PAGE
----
development of Hindi/Urdu

Frances Pritchett fp7 at
Mon May 29 14:27:51 UTC 1995

On this topic a good general overview is C. Shackle and R. Snell, 
*Hindi and Urdu Since 1800:  A Common Reader* (London:  SOAS, 1990).  It 
has brief historical and linguistic accounts, followed by illustrative 
examples (with notes and glossaries).

The vocabulary problem is also considerable:  Hindii, Hindavii, Rextah 
are all old names that have at times been used for what we now would call 
Urdu.  KhaRii bolii suggests the grammar, Hindustani a modern spoken form 
of this grammar.  Sometimes "Bhaakhaa" and even "Braj Bhaakhaa" are used 
very confusingly by early sources to refer not just to the modern Braj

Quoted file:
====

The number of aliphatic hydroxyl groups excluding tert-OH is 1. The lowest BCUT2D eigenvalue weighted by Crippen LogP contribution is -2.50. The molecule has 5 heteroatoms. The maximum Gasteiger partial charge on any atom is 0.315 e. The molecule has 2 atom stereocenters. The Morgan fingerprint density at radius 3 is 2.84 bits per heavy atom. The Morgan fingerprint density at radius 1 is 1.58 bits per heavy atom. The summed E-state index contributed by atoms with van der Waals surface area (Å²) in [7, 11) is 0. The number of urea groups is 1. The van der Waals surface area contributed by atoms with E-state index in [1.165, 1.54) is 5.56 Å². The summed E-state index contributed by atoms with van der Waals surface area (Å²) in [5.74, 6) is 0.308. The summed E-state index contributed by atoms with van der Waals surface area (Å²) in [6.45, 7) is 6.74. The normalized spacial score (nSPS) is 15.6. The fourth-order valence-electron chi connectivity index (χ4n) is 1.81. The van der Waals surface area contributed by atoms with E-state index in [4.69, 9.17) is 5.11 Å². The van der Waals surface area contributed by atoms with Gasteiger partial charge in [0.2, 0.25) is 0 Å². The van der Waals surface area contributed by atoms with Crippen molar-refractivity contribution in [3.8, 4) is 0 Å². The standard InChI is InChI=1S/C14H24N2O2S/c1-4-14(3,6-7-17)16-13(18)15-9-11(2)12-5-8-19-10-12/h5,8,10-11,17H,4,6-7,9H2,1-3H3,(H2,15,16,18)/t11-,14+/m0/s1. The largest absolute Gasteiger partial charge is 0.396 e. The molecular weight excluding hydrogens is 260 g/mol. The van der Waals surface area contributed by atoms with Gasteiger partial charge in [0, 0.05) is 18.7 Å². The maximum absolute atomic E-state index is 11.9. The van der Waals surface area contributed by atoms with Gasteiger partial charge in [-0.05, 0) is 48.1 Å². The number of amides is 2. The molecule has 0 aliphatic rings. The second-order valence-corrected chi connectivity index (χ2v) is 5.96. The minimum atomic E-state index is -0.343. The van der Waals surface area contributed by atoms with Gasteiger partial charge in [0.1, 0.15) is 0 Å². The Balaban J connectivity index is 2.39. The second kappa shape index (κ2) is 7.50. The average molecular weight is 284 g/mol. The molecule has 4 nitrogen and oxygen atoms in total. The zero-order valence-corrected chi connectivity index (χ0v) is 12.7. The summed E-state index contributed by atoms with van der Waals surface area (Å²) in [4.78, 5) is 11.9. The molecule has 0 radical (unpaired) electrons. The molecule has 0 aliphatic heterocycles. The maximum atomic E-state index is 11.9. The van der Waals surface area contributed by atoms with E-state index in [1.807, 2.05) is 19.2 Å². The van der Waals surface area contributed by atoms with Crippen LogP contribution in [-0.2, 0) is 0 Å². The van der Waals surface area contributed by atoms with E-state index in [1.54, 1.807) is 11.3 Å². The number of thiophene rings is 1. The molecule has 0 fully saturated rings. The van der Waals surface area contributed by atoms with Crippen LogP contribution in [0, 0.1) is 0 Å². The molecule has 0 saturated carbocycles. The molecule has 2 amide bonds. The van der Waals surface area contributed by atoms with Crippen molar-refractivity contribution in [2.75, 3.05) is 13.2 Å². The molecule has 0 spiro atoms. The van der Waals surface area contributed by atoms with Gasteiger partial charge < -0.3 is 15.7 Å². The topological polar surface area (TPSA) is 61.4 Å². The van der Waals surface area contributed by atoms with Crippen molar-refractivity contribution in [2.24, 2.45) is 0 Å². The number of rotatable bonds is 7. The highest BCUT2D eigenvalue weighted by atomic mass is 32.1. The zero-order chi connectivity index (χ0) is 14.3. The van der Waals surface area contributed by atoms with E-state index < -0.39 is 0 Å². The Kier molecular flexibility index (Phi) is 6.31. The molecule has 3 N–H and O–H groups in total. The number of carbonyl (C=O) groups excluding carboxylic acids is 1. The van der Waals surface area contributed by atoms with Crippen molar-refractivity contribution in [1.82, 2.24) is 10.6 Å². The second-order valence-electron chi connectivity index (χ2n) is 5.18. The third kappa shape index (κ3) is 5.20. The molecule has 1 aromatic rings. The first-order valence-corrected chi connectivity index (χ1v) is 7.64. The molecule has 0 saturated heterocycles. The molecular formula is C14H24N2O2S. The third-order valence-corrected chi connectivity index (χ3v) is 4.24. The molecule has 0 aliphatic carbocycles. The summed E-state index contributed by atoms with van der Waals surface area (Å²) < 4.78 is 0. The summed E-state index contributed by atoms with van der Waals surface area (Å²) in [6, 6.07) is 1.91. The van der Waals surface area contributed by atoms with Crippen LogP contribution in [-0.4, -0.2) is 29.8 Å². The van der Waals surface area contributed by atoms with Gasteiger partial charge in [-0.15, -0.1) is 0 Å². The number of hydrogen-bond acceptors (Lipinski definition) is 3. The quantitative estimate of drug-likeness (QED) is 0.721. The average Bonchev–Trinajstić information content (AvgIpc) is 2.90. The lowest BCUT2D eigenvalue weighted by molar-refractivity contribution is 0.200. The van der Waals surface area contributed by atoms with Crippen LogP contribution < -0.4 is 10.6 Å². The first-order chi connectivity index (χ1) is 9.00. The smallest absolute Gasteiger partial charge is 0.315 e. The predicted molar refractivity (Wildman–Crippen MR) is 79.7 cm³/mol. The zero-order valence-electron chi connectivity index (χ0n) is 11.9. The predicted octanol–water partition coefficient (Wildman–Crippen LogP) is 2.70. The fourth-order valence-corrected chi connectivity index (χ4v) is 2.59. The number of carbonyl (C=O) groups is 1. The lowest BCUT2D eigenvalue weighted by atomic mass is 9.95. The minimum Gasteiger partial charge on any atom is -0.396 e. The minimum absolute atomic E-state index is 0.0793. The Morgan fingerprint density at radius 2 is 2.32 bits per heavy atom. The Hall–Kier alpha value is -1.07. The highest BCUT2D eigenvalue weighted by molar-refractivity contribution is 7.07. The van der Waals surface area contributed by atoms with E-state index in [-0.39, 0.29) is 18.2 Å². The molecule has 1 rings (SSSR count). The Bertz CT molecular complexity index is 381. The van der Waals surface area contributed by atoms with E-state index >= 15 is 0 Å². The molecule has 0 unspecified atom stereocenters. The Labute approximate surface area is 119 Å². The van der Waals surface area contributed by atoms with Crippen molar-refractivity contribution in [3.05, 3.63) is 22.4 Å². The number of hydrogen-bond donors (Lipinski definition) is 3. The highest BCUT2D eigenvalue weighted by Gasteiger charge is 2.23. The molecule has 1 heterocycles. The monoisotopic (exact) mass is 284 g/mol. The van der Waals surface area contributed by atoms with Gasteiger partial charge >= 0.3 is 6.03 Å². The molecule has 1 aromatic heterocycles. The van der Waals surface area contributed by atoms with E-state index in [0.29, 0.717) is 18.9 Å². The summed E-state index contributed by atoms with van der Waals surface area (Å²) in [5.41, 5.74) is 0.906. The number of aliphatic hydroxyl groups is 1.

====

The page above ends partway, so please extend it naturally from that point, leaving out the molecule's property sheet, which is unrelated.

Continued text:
but to, in effect, "the colloquial speech of North India."  Then of 
course there is "Dakhini."  "Gujri" and other occasional terms occur as 
well.  Then elements of this terminological mishmash are often used 
selectively to make arguments that are naive or tendentious or both...

Even modern uses of the terms "Hindi" and "Urdu" are often somewhat 
ambiguous:  do they refer only or chiefly to script differences, or do 
they also invoke vocabulary choices--which are shifting and subjective in 
extent and definition anyway?  In spoken language, is there any 
conceptual room left for a "Hindustani" middle ground?  What do we call 
the (spoken) language of the "Hindi film" industry?  So many "Hindi" film 
songs have been written by popular Urdu poets...

On the literary-historical side even more than the linguistic, we need to 
ask what a term like "Hindii" or "Bhaakhaa" in each particular instance 
is actually referring to.  And of course sometimes it's almost 
impossible to tell.  (So what else is new...?)

Wishing everyone a good summer,
Fran Pritchett

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